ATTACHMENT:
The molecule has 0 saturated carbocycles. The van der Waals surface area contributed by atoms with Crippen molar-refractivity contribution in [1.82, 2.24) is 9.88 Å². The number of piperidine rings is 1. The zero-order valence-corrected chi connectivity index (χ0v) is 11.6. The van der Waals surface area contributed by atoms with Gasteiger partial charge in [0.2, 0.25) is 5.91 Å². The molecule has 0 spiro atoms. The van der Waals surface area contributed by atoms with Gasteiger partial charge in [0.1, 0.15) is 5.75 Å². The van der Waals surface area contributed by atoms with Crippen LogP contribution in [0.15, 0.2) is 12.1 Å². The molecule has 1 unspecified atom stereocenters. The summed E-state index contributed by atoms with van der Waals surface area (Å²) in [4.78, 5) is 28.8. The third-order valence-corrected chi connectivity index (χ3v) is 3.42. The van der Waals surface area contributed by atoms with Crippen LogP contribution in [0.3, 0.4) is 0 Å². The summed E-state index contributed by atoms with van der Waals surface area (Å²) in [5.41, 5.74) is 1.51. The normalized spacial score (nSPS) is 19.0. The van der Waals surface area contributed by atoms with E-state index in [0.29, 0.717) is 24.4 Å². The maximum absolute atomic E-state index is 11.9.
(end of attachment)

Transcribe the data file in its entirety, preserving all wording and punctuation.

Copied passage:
The molecule has 0 saturated carbocycles. The van der Waals surface area contributed by atoms with Crippen molar-refractivity contribution in [1.82, 2.24) is 9.88 Å². The number of piperidine rings is 1. The zero-order valence-corrected chi connectivity index (χ0v) is 11.6. The van der Waals surface area contributed by atoms with Gasteiger partial charge in [0.2, 0.25) is 5.91 Å². The molecule has 0 spiro atoms. The van der Waals surface area contributed by atoms with Gasteiger partial charge in [0.1, 0.15) is 5.75 Å². The van der Waals surface area contributed by atoms with Crippen LogP contribution in [0.15, 0.2) is 12.1 Å². The molecule has 1 unspecified atom stereocenters. The summed E-state index contributed by atoms with van der Waals surface area (Å²) in [4.78, 5) is 28.8. The third-order valence-corrected chi connectivity index (χ3v) is 3.42. The van der Waals surface area contributed by atoms with Crippen LogP contribution in [0.3, 0.4) is 0 Å². The summed E-state index contributed by atoms with van der Waals surface area (Å²) in [5.41, 5.74) is 1.51. The normalized spacial score (nSPS) is 19.0. The van der Waals surface area contributed by atoms with E-state index in [0.29, 0.717) is 24.4 Å². The maximum absolute atomic E-state index is 11.9.